The last Research Miniature was Bill Nowlin’s exploration of Charles Dryden’s account of a foul ball mishap. In 1903 in a game against Philadelphia, Dryden described how a foul ball flew into a nearby bean cannery’s whistle, jamming it into a position so that it blew continuously. Workers, thinking that it was a signal that their day was over left the factory. In doing so, a huge vat of beans was left unattended and such a huge amount of pressure that it blew up. The flying foodstuff reached the fans, causing much commotion. “One man went insane,” stated Dryden solemnly. Nowlin scoured articles from every Boston area newspaper for any corraborating details to no avail. It turns out that it was a bit of humor from Dryden, who was honored in 1965 with the J. G. Taylor Spink Award and was known for jests.
The guest speaker was the dynamic and engaging Ray Fagnant, a scout for the Red Sox whose territory encompasses the New England states, New York, and New Jersey. Red Sox fans have a lot to thank this man for; he’s the force behind the signings of Manny Delcarmen and Craig Hansen. As a former catcher who made it to the minor leagues, bolstered by an MBA in information systems and statistical analysis, and mentored by highly regarded scout Bill Lajoie, he combines all the attributes I would want in someone seeking talent. Fagnant put to rest any notions that there are front office wars between the scouts and the statisticians.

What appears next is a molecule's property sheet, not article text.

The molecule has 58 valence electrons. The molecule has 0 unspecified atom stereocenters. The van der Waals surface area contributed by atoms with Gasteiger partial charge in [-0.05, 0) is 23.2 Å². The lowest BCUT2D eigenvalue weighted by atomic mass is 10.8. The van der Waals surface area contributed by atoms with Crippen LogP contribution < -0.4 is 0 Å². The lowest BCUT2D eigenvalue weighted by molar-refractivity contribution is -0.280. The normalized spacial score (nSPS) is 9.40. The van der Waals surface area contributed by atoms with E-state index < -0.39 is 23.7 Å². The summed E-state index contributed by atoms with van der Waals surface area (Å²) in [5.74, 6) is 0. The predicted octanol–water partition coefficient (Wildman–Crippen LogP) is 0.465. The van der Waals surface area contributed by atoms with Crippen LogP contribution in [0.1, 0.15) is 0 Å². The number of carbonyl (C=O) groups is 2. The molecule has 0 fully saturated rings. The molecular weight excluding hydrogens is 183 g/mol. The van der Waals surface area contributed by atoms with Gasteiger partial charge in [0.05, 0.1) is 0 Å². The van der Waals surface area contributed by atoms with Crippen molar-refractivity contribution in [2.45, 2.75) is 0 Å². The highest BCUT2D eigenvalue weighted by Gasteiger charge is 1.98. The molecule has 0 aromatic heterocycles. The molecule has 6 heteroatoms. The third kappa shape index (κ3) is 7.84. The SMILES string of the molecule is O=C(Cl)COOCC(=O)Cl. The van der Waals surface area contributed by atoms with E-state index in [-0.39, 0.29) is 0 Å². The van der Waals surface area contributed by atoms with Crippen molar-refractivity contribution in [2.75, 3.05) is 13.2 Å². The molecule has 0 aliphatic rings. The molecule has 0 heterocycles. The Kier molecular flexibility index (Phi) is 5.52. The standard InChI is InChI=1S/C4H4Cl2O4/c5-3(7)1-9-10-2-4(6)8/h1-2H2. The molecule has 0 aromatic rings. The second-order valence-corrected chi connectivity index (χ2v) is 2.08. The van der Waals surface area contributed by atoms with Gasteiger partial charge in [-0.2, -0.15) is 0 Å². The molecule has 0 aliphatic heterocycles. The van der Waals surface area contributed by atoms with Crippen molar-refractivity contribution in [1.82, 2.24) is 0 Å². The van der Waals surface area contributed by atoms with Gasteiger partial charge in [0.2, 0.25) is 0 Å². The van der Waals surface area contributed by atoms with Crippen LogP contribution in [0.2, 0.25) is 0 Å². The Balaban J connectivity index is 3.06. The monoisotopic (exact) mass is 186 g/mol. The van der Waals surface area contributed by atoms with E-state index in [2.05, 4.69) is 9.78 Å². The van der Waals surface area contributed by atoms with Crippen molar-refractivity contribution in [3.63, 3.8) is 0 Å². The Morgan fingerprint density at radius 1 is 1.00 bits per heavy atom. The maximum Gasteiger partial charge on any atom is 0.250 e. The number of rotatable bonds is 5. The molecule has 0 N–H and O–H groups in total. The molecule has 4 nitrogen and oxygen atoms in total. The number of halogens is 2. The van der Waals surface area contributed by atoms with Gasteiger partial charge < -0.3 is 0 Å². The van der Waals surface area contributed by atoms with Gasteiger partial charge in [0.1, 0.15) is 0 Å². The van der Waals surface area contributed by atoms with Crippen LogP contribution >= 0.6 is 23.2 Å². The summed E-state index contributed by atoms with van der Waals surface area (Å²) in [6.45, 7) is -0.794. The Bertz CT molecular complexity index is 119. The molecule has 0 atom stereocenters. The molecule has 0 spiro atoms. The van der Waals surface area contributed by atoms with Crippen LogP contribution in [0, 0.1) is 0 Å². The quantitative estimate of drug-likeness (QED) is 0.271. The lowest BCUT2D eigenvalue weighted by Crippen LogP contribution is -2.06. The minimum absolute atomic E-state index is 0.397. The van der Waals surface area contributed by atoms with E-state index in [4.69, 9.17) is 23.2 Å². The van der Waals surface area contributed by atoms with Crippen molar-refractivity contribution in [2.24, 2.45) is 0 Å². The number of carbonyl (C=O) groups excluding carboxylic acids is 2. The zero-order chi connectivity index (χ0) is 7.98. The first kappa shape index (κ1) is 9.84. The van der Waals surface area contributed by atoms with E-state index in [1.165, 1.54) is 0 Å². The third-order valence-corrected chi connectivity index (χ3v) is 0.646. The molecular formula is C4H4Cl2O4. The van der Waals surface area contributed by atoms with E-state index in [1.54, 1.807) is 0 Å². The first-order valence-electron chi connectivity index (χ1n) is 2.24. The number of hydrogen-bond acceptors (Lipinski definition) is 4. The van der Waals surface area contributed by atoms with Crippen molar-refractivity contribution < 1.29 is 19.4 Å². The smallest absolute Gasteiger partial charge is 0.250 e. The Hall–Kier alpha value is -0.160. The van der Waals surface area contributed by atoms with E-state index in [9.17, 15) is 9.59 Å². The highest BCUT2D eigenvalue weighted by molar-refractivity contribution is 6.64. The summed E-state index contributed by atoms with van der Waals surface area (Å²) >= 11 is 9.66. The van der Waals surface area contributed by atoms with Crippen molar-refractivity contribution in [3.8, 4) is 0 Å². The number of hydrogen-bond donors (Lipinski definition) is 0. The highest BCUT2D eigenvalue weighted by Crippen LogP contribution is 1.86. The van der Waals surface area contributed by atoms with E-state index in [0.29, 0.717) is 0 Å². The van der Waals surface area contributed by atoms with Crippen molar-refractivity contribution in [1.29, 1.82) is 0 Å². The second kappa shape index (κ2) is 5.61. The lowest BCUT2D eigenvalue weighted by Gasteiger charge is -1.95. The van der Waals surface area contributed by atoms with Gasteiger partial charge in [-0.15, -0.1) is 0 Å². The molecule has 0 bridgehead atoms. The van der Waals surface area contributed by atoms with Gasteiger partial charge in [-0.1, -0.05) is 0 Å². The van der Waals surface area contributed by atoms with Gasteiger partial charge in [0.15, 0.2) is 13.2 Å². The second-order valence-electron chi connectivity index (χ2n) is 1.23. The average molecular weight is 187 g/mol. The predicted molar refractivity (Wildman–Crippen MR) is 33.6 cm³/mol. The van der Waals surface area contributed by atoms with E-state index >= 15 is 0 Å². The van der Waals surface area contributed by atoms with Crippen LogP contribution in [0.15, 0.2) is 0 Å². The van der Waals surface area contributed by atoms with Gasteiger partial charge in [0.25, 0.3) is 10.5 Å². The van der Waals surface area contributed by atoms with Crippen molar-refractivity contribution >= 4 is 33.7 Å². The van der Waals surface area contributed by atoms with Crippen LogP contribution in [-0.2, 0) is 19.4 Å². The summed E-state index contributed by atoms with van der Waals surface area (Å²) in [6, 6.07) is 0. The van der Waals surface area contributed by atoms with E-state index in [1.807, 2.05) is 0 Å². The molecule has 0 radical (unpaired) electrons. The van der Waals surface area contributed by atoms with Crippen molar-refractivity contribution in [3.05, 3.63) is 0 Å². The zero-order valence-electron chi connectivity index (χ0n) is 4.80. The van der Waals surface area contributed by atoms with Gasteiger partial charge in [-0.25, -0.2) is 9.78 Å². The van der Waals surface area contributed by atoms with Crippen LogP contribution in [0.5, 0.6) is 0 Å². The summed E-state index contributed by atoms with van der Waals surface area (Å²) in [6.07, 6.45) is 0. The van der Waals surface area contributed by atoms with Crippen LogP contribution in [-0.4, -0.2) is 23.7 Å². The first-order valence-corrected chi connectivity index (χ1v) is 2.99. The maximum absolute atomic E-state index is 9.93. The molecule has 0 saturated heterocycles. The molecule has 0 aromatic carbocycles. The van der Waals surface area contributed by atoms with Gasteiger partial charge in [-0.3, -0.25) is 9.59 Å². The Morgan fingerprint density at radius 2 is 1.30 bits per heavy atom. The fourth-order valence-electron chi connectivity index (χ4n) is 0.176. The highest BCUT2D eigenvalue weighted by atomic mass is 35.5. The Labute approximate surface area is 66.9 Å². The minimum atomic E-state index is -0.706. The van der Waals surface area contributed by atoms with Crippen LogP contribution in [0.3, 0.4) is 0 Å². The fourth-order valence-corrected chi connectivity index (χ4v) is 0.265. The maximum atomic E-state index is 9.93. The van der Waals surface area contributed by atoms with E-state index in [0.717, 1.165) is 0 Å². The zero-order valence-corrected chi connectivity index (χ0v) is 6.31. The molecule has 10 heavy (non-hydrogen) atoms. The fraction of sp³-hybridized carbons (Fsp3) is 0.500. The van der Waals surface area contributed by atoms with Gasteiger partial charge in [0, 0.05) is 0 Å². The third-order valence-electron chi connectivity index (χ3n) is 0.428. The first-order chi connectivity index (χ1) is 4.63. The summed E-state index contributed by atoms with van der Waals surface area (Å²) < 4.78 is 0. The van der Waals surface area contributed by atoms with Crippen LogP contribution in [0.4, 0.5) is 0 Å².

Finally, two authors also presented their new books. Peter Nash talked about Boston’s Royal Rooters, a history of the legendary fan group that helped propel Boston baseball teams to championships. Nash brought with him a portrait of Michael “Nuf Ced” McGreevy that hung in the Third Base pub, the ball thrown by John “Honey Fitz” Fitzgerald to open Fenway Park in 1912, as well as the baseball that ended the 1912 World Series, which had been absconded by a Royal Rooter from New York Giant right fielder Josh Devore.
A new autobiography of Tris Speaker was dramatized by author Tim Gay. Along with the aid of Seamus, who ably re-enacted Speaker at the dish, Gay recreated the last three games of the 1912 World Series. The subtitle of his book, “rough-and-tumble,” aptly describes baseball of that era. In Gay’s opinion, the Red Sox had purposefully thrown Game 7 and pocketed the proceeds from that illicit interaction because they were bilked of their pay for the games played at the Polo Grounds. The gatherings of the fans, politicians, and players at McGreevy’s bar were not all about fun and games.
It’s a long wait until the next meeting in May 20th, which will feature Bill James. I should make a countdown on this site for that, shouldn’t I?
(In the interest of full disclosure I will mention that I did badly on Mark Kanter’s trivia game during lunch, getting only five correct out of 40. Time to brush up on my MVPs, Cy Youngs, ROTYs, and other bits of knowledge prior to 1980.)